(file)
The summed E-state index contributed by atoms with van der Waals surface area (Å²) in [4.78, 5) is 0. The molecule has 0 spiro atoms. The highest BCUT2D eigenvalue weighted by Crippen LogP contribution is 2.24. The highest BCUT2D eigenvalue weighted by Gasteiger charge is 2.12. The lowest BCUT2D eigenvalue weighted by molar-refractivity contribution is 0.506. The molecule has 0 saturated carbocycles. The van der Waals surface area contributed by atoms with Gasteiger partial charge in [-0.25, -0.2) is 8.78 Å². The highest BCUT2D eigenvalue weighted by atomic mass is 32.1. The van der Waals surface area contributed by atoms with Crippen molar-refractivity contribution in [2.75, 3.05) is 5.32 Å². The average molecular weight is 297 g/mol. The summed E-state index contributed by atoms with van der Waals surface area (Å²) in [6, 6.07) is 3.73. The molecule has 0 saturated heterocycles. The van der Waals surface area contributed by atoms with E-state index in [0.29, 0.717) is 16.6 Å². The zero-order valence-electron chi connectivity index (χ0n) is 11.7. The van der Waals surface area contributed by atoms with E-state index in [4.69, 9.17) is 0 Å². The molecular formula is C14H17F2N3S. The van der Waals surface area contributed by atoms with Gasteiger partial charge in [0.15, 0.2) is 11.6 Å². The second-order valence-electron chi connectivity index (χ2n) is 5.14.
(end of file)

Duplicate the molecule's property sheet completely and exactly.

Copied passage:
The summed E-state index contributed by atoms with van der Waals surface area (Å²) in [4.78, 5) is 0. The molecule has 0 spiro atoms. The highest BCUT2D eigenvalue weighted by Crippen LogP contribution is 2.24. The highest BCUT2D eigenvalue weighted by Gasteiger charge is 2.12. The lowest BCUT2D eigenvalue weighted by molar-refractivity contribution is 0.506. The molecule has 0 saturated carbocycles. The van der Waals surface area contributed by atoms with Gasteiger partial charge in [-0.25, -0.2) is 8.78 Å². The highest BCUT2D eigenvalue weighted by atomic mass is 32.1. The van der Waals surface area contributed by atoms with Crippen molar-refractivity contribution in [2.75, 3.05) is 5.32 Å². The average molecular weight is 297 g/mol. The summed E-state index contributed by atoms with van der Waals surface area (Å²) in [6, 6.07) is 3.73. The molecule has 0 saturated heterocycles. The van der Waals surface area contributed by atoms with E-state index in [0.29, 0.717) is 16.6 Å². The zero-order valence-electron chi connectivity index (χ0n) is 11.7. The van der Waals surface area contributed by atoms with E-state index in [4.69, 9.17) is 0 Å². The molecular formula is C14H17F2N3S. The van der Waals surface area contributed by atoms with Gasteiger partial charge in [0.15, 0.2) is 11.6 Å². The second-order valence-electron chi connectivity index (χ2n) is 5.14.